Aaron said last week he could not recall a covert press operation on the neutron bomb issue, although "we were concerned about European public opinion against the weapons," he said.
Zbigniew Brzezinski, Carter's national security adviser, in a telephone interview, also said he could not recall the covert program.
In the Harvard study, however, Brzezinski is quoted as saying a covert program was preferable to a public one "to make sure that the notion of equivalence of certain weapons was planted in the public mind; that the people who write on these subjects became more conscious of the extreme destructiveness of the SS20 and of the relatively more limited applicability of the neutron bomb. But we didn't believe we had precluded a public campaign, or that the public outcry would prove decisive."
The first news stories on neutron weapons appeared in The Washington Post in June and July, 1977. The Harvard study contains criticism of the Post stories. Brzezinski is quoted as saying, "I felt then, and I feel now, that the sensational press coverage was largely demagogy."
Brzezinski and other Carter administration officials, the study says, believed that the Post stories unfairly characterized a weapons modernization that would reduce damage on a nuclear battlefield.
Dr. Harold Brown, then defense secretary, is quoted as saying the Post stories "cast neutron weapons in the worst possible light."
The CIA program was approved at the mini-SCC meeting at the White House with only "a few minutes" of discussion, a participant said. Gelb's memo summarized the program for the State Department, the former official said, and it was agreed that the CIA would not report back on implementation "unless they ran into trouble."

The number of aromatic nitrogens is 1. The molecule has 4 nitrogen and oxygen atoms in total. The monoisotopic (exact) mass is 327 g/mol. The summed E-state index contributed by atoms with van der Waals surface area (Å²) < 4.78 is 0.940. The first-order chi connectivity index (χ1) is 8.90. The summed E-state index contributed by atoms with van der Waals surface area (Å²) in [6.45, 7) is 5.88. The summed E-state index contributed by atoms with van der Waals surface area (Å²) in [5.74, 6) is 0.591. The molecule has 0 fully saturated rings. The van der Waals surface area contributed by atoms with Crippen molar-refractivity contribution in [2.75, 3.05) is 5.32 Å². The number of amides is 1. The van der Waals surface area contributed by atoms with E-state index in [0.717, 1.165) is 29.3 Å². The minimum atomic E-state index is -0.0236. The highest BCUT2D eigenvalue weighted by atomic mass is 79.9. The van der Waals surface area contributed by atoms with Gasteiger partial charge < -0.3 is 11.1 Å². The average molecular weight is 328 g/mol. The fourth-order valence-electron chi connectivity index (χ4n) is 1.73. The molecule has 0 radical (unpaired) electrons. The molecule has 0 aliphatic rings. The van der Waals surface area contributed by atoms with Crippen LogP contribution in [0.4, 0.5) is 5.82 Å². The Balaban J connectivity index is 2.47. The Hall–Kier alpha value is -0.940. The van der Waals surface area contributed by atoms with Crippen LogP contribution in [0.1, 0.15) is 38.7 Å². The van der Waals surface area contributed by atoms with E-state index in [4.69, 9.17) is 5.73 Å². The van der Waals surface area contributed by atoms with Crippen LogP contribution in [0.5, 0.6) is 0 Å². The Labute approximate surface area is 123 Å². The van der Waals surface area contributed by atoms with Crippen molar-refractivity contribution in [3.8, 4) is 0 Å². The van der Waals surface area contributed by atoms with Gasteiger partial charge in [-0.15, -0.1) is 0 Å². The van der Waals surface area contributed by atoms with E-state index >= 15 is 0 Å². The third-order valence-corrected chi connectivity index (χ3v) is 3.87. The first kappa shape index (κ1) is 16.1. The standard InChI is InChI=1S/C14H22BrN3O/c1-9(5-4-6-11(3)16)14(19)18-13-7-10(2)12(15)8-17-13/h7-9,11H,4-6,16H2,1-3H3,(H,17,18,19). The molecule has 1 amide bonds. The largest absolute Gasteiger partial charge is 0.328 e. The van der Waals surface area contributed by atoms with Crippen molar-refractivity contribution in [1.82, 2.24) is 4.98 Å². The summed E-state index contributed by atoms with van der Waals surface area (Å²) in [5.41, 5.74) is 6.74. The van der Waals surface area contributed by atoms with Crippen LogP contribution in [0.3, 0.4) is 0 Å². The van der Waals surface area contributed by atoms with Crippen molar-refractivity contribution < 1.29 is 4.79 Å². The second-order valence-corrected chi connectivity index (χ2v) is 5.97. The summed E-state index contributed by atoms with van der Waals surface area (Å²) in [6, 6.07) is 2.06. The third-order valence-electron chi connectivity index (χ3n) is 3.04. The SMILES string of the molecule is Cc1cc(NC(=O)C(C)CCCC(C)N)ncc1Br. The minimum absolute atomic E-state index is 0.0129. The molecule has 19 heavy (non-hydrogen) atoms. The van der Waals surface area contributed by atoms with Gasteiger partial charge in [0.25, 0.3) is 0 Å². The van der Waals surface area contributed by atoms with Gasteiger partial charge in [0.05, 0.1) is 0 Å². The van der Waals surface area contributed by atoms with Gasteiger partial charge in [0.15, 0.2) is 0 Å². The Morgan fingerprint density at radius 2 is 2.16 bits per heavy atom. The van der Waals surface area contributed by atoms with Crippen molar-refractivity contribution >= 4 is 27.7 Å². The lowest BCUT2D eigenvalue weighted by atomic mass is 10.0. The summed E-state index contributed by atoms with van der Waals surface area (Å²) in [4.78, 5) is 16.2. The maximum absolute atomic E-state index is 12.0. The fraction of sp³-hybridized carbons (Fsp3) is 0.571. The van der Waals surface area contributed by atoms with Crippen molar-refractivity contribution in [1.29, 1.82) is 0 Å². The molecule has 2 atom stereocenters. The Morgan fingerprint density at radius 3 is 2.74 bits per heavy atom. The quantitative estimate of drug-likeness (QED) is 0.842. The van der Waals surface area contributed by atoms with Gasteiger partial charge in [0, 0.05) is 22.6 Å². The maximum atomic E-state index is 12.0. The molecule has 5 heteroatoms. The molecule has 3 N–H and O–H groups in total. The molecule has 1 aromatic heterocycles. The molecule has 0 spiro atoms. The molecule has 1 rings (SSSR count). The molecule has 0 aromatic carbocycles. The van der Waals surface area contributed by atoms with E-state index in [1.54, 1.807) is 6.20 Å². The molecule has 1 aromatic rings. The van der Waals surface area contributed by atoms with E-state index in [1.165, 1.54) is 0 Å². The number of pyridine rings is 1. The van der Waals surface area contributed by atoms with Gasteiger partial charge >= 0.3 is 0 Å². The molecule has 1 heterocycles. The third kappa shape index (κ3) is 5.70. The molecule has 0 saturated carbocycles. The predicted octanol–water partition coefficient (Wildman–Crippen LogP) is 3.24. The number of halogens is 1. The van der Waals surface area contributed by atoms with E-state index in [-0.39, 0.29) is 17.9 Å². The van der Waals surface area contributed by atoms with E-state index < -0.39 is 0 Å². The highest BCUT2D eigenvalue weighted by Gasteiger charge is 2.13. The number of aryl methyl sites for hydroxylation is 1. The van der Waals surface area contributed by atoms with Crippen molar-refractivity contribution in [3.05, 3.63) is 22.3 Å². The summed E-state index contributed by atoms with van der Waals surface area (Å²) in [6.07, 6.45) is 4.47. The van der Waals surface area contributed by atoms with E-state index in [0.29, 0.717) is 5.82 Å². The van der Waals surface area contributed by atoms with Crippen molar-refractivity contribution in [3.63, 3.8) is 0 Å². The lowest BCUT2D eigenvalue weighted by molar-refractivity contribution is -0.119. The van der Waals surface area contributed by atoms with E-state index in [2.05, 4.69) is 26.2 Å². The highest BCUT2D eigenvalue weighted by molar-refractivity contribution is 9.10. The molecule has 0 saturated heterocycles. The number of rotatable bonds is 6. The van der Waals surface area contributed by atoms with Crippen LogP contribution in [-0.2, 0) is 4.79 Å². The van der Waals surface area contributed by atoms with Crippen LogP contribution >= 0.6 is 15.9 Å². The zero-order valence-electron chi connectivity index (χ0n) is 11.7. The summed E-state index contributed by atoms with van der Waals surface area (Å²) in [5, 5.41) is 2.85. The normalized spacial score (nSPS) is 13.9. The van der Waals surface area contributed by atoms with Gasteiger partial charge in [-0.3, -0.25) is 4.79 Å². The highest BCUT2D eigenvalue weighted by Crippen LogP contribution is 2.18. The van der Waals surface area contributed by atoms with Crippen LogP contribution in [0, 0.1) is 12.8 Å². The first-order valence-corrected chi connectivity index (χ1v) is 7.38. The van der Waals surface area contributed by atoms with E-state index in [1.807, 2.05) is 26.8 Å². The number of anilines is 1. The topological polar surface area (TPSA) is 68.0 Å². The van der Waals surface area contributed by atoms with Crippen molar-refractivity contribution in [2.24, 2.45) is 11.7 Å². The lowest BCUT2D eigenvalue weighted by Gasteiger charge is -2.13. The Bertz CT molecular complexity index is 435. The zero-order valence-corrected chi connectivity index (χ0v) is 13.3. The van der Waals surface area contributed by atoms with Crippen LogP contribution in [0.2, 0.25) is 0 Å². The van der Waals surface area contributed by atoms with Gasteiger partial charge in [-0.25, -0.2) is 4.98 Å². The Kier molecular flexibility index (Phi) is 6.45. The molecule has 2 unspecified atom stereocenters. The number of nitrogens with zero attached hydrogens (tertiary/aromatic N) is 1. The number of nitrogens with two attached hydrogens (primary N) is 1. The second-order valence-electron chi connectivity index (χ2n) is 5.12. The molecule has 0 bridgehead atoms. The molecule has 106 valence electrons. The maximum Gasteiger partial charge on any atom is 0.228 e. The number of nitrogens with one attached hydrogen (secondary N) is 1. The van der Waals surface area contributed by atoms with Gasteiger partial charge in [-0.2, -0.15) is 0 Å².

By March 1978, the study reports, "it does appear that the combination of public statements by European officials, along with the covert action program, had a marked effect on Western press coverage."
On March 3, Helmut Schmidt, then West German chancellor, said, "Better information about the crucial elements of the story appears to have penetrated to the public, and a somewhat more objective discussion is emerging."
The Amsterdam protest meeting that had been one apparent target of Gelb's covert proposal of Jan. 28 drew about 50,000 demonstrators.
In April 1977, Carter delayed production of neutron weapons.
When President Reagan took office, he ordered neutron Lance missile warheads and 8-inch artillery shells built but had them stored in the United States because NATO nations would not accept them.
Congress has approved legislation that would end neutron-shell production and permit the Pentagon to produce only traditional nuclear battlefield weapons.